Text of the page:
Walk Hard: The Dewey Cox Story—Columbia Pictures (Blu-ray)
Parodies are always really hit or miss with me. The trailers for this one didn't do anything for me but Judd Apatow has been delivering some great comedies lately (Knocked Up and Superbad) so I was curious to give this one a spin. Unfortunately this wasn't the movie for me. I like comedies, but this one was just too silly for its own good. The longer director's cut didn't help either. Don't get me wrong, there are some incredibly funny moments in this film, but it gets bogged down by some of the over the top moments similar to Apatow's other disappointment, Talladega Nights. Fans of that film will probably find this one appealing in all areas, but I can't say I was much of a fan.
Sony has delivered an interesting presentation with this one. This film was shot with the Genesis HD camera, which has had varying results in terms of quality. I'd say this one is one of the better results. The image is completely devoid of any film grain and noise. This makes for a very "through the window" quality that I think most people love to see when watching HD presentations. Detail is phenomenal and fine object detail is as good as anything I've seen. There is a subtle "glow" to the image at times, which gives lighting and characters a bit of a stylized look at times, but it never distracts and actually adds a bit to the look of the film. Colors are gorgeous and hues are deep and eye popping. This is by far one of the best HD transfers I’ve seen lately and anyone looking for that pristine HD look will want to check this one out.
The audio is presented in Dolby TrueHD 5.1. Unfortunately I had a lot of issues with this soundtrack. I used a Panasonic DMP-BD30 sending the TrueHD soundtrack out to a Onkyo Pro audio processor for decoding. I got A LOT of audio dropouts during this presentation. This seems to be an ongoing issue with TrueHD soundtracks and the BD30 so I've added a Playstation 3 to my reference home theater and will be moving to it for most Blu-ray reviews. Aside from the technical issues the rest of the soundtrack sounded great. Any comedy about the music industry is probably going to feature a lot of silly songs and this was probably the saving grace of the film for me. The soundtrack is very enveloping with nice use of the surround soundstage and a nice open front soundstage. Imaging was seamless across the main channels and I was surprised at how good even the low end was presented. Dialogue is balanced nicely with the rest of the soundtrack and timbre is dead on.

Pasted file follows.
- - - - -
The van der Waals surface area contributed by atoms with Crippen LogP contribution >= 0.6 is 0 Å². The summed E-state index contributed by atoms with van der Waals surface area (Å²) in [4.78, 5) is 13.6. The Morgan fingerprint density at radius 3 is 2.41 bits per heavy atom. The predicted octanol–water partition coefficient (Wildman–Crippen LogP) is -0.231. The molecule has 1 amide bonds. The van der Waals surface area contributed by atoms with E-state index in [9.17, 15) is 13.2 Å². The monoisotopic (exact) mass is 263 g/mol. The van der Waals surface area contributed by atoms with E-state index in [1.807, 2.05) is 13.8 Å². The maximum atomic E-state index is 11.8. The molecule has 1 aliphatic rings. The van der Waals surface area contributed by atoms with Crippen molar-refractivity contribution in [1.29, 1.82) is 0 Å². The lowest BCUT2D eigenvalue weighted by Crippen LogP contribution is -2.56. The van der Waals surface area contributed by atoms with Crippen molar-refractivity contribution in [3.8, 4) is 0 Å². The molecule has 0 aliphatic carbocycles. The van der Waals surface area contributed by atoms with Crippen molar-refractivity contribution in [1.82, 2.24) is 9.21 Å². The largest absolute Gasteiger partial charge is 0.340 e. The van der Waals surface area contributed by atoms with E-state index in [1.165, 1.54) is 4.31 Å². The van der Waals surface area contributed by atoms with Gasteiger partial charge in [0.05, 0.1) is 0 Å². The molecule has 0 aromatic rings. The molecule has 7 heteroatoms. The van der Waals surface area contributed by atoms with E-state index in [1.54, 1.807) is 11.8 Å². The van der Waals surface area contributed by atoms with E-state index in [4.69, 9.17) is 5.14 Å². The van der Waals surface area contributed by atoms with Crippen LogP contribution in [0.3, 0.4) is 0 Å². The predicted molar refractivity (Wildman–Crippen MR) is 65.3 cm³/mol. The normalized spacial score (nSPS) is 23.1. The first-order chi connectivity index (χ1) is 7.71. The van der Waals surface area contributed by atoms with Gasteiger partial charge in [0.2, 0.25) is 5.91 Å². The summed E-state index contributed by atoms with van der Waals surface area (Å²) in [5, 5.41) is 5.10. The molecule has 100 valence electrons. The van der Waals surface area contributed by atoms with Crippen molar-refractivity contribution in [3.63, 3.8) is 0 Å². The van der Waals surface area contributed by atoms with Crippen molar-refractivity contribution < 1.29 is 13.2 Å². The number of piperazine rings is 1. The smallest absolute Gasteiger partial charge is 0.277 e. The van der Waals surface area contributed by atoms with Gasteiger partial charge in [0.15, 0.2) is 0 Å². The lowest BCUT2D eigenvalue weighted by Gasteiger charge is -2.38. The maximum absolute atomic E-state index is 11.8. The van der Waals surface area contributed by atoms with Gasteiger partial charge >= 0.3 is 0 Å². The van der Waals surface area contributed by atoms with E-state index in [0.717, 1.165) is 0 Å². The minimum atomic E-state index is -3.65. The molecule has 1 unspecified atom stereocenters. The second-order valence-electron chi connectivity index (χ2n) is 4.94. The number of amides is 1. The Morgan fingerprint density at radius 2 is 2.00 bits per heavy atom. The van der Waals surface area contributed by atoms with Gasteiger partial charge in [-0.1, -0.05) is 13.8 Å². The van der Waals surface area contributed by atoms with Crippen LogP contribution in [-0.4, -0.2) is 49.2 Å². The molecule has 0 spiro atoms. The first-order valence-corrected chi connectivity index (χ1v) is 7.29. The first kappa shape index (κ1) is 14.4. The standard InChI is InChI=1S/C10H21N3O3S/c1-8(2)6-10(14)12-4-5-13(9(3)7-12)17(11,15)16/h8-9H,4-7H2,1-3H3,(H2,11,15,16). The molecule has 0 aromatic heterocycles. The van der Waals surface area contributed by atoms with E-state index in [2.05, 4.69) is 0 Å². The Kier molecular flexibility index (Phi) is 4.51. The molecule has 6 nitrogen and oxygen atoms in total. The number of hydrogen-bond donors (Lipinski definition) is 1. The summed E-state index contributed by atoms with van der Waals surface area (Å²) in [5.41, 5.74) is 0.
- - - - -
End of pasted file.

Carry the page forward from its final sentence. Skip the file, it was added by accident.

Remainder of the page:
Sony has delivered no less than a 2-disc set for this release, which is surprising given the rather lackluster appearance at the box office. Most of the extras are in HD, which is always a plus and Sony has gone out of their way to make this a special release. The first disc has two cuts of the film, the theatrical and the unrated extended cut which ups the run time by about 25 minutes. That is a LOT of new footage for a film like this. The second disc is where you'll find the majority of the extras though. This includes full performances of the film's songs, outtakes, deleted scenes, parody commercials and gag interviews with the characters. There is also a full commentary and a look at the production of the film with onset interviews and behind the scenes footage.
The biggest supplement has to be the "BD-Live" feature. This is the first Sony release to take advantage of the Blu-ray 2.0 profile, which is supported by the PS3. The user simply selects this from the menus and the PS3 downloads a couple extras features and some trailers for upcoming Blu-ray releases. While I won't say this wowed me in any big way, it is nice to see that the new profile is up and running.
This is an extensive special edition for a less than compelling film. The movie has its moments, but overall I was watching the clock a lot hoping for the end to come soon. Not a good sign for a comedy. The video presentation is spectacular though and Sony has gone out of their way to make this a feature rich 2-disc edition.